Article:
What a Country!
(Printed in the Towanda Daily Review on 8/7/95.)
Editor: One of the great things about this country is our freedom of expression. As written in the First Amendment to the Constitution, the assumption is that we already have certain rights that Congress is forbidden to violate. With these rights (and the letter-to-the-editor forum kindly offered by this newspaper), I can express my opinions and present arguments on the topics of my choosing. Anyone can agree with me, disagree with me, ignore me, or present their opinions and arguments on whatever subject they desire. Though usually helpful, there are no requirements to be interesting, timely, pertinent, relevant, or even coherent.

In Marie Terlizzi's letter of 8/1/95, she mentioned an anonymous neighbor who said that I should shut up. As I think back, there doesn't appear to be anyone that I know who hasn't told me to shut up at least once and probably more often. So Mrs. Terlizzi's neighbor could be someone that I know. Hi.

In my recent letters to the editor, topics have included the First Amendment, school prayer, freedom, rights, logic, homosexuality, AIDS, and flag burning. Mrs. Terlizzi could have commented on any of these -- I doubt that my reasoning is that perfect. Maybe she agrees with me. She could have argued about school prayer; she could have discussed logic; she could have presented an objective argument on any number of interesting topics. But she didn't.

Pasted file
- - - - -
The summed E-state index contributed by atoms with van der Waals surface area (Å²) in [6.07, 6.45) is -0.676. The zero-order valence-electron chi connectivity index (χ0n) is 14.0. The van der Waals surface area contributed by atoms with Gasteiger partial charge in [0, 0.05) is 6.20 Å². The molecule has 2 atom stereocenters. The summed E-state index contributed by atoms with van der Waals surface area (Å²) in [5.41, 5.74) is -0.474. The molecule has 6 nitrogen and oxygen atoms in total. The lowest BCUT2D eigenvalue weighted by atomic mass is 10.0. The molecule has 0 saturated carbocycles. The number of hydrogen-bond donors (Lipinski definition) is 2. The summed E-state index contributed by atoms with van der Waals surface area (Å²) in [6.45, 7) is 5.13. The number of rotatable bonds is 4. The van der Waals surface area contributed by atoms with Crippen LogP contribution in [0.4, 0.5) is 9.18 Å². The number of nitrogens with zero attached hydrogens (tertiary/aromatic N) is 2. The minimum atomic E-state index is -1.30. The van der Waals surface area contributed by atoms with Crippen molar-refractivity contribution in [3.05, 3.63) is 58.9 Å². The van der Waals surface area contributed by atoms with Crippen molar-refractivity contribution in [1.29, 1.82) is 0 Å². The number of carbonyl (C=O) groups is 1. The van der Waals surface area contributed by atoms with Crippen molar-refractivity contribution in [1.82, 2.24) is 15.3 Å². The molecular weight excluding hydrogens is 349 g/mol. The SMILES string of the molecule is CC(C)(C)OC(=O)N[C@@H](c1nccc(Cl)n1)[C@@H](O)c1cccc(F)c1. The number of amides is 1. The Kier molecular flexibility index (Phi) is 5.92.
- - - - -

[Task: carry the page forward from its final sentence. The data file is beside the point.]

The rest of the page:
Instead she resorted to a personal attack rather than take the time to present an informed, objective opinion that many people, myself included, might have been interested in reading. As I've written in the past, the tactic of personal attack (Argumentum Ad Hominem) is commonly used to divert attention from a topic in order to avoid meaningful dialogue or stop debate entirely.

Finally Mrs. Terlizzi mentioned her informal survey of Review readers who find my letters tedious and boring. So I conducted my own survey, and everybody told me to shut up. But I haven't listened before, and probably won't start now. Freedom of Expression -- what a great idea. As the Russian comedian says, "What a country."

John L. Ferri

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